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The Fall and Rise of Reginald Perrin

Posted by Smokey Stover on June 06, 2004

In Reply to: You have left undone those things which you ought to have done up posted by Brian from Shawnee on May 31, 2004

: : : " poor grandmother once incidentally observing, in the course of an instruction upon the use of the Prayer-book, that it was highly improbable that I should ever do much that I ought not to do, but that she felt convinced beyond a doubt that I should leave undone pretty well everything that I ought to do."

: : : Now, Smokey Stover indicated that grandmother uses here the language of the Common Prayer Book; and indeed that's what it written there:

: : : "We have offended against thy holy laws. We have left undone those things which we ought to have done; And we have done those things which we ought not to have done."

: : : My question is: What is the origin of the last excerpt? It must be the Bible. But where in the Bible?

: : : Thank you.

: : It is from:

: : and Administration of the Sacraments
: : and Other Rites
: : and Ceremonies of the Church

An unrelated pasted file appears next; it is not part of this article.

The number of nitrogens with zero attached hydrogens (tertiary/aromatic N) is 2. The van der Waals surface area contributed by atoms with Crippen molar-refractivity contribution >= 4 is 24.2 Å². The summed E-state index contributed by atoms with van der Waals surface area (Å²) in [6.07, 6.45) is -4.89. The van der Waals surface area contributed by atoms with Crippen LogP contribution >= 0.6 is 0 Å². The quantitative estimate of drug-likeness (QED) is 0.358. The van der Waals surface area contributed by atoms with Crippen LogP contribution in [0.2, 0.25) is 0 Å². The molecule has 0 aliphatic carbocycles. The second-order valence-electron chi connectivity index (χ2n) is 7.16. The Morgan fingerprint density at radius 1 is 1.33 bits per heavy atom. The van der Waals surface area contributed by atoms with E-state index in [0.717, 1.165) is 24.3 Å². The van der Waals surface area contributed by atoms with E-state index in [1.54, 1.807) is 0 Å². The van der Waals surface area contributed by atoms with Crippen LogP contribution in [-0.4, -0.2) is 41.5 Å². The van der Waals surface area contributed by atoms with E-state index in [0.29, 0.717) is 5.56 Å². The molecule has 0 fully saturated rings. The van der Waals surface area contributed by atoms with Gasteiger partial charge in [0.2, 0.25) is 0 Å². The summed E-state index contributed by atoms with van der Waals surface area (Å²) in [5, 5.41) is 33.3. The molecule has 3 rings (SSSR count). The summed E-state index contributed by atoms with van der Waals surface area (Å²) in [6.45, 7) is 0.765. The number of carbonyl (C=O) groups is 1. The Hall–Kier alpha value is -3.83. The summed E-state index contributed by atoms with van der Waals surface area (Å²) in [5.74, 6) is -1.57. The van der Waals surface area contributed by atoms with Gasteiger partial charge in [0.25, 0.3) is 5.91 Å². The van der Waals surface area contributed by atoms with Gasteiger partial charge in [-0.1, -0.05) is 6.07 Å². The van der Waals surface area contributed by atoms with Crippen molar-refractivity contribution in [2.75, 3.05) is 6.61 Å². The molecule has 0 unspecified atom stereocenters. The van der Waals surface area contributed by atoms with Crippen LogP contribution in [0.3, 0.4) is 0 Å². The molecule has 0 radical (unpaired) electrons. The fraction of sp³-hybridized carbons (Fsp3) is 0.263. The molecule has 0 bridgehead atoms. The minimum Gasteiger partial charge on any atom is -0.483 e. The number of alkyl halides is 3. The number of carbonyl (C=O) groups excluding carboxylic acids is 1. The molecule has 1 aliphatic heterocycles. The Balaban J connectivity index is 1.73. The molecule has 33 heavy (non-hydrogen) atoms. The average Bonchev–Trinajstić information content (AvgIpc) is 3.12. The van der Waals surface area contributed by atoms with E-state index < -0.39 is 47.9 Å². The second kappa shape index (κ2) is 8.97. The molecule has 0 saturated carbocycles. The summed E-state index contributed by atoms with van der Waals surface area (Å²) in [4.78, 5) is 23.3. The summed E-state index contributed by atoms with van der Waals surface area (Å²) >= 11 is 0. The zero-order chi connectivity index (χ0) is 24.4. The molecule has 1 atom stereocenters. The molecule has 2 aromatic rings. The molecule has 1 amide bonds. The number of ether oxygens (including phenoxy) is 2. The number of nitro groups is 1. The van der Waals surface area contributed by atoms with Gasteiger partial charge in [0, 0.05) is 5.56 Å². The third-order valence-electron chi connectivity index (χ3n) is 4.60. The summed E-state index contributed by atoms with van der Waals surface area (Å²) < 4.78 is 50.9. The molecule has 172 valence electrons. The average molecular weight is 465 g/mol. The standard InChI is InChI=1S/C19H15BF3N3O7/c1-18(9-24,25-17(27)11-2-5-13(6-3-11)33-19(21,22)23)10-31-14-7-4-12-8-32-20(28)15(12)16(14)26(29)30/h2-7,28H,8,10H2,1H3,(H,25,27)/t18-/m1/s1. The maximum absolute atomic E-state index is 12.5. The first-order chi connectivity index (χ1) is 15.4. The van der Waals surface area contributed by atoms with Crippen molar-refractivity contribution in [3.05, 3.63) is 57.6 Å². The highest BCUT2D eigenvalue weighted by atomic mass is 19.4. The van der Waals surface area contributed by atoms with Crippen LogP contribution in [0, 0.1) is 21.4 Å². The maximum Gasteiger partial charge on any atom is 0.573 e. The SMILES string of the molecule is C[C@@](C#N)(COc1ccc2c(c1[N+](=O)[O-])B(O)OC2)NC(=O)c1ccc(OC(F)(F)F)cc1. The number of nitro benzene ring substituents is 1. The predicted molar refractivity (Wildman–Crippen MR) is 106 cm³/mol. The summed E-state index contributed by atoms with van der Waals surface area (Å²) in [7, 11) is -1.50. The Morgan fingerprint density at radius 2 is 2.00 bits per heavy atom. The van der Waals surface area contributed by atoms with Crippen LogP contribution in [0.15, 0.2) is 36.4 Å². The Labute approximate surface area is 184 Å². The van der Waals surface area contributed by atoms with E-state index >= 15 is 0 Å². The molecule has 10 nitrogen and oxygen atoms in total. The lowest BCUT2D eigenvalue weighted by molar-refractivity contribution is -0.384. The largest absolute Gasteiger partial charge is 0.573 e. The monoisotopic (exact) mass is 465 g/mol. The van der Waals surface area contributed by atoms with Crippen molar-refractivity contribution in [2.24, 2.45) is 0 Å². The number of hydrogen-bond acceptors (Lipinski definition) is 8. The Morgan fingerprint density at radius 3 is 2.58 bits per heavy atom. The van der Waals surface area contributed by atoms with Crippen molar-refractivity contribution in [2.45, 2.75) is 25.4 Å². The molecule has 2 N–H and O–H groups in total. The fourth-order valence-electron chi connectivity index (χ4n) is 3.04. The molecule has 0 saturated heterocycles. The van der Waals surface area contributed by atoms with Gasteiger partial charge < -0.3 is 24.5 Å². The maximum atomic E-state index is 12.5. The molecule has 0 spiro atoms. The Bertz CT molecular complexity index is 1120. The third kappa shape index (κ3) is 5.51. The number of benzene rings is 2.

: : Together with The Psalter or Psalms of David

: : According to the use of

: : The Episcopal Church

: :
: : "Almighty and most merciful Father,
: : we have erred and strayed from thy ways like lost sheep,
: : we have followed too much the devices and desires of our own hearts,
: : we have offended against thy holy laws,
: : we have left undone those things which we ought to have done..."

: CJ said that to Reggie Perrin when Reggie left his fly open, on an episode of "The Fall and Rise of Reginald Perrin", which was a BBC show from around 1977 and starring the late Leonard Rossiter.

Sorry to hear that Leonard Rossiter is late. But glad to hear that other phrase-heads were watchers of the show. I don't generally like comedies on TV, or perhaps I should say sitcoms, which suggest less expectation of actual humor. Or humour. But there are perhaps a dozen shows of the humorous or ridiculous ilk sent here in bygone days from the BBC or the ITC that I used to watch with some enthusiasm, and I'm also pleased when someone else shares his enthusiasm--and also the name of the show. The most conspicuous death of such a show was that of the Benny Hill Show, killed by the BBC's fear of being politically incorrect. SS